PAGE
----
New Metal-organic frameworks for Biomacromolecule Protection

This chemistry honours project will investigate new metal-organic frameworks for biomacromolecule encapsulation and protection.

The protection of biomolecules (proteins, enzymes, vaccines) underpins their use as therapeutics and for biocatalysis (use in chemical synthesis).

Recently, it has been demonstrated that a Metal-organic Framework (MOF) called Zeolitic Imidazolate Framework-8 (ZIF-8) shows a remarkable capacity to protect biomacromolecules from elevated temperatures, denaturing agents and organic solvents.[1]

The MOF coating grows around the biomolecule, in a process called biomimetic mineralisation, protecting it from harsh external environments but still allowing transport of small molecules to the enzyme active site if required. Despite there being >20,000 MOFs reported, currently there are only a handful of materials capable of affording protection to biomacromolecules in this way.[2]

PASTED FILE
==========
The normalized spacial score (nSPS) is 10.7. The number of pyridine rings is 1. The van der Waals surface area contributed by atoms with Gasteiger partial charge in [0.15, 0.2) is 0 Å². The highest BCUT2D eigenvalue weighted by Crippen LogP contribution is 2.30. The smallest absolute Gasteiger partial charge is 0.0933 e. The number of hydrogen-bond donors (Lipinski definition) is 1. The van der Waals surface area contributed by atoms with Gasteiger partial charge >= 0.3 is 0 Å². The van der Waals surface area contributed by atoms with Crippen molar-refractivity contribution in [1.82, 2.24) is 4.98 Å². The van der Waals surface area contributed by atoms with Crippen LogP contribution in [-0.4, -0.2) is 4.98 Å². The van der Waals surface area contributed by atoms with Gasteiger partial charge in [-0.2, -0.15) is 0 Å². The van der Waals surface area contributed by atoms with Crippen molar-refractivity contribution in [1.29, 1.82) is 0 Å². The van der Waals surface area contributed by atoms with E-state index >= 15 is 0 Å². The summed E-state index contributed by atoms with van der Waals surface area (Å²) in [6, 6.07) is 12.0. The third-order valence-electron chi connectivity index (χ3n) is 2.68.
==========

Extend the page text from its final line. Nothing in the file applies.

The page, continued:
This project will use our knowledge of MOF chemistry to identify new target frameworks for use in biomolecule encapsulation.

In particular the project will target the use of MOFs that are considered 'biofriendly', have larger pore sizes that the current ZIF materials and may afford additional protection to non-standard pH or other abiological conditions.


  1. Original report: Liang, K.; et al., Biomimetic mineralization of metal-organic frameworks as protective coatings for biomacromolecules. Nat. Commun. 2015, 6, 7240.
  2. Liang, W.; et al., Enhanced activity of enzymes encapsulated in hydrophilic metal-organic frameworks, J. Am. Chem. Soc., 2019, 141, 2348-2355.
Professor Chris Sumby


Professor Christopher Sumby

Co-supervisorsProfessor Christian Doonan

Research area: Macromolecular chemistry, MOFs, Porous materials, Protein therapeutics - Centre for Advanced Nanomaterials

Recommended honours enrolmentHonours in Chemistry

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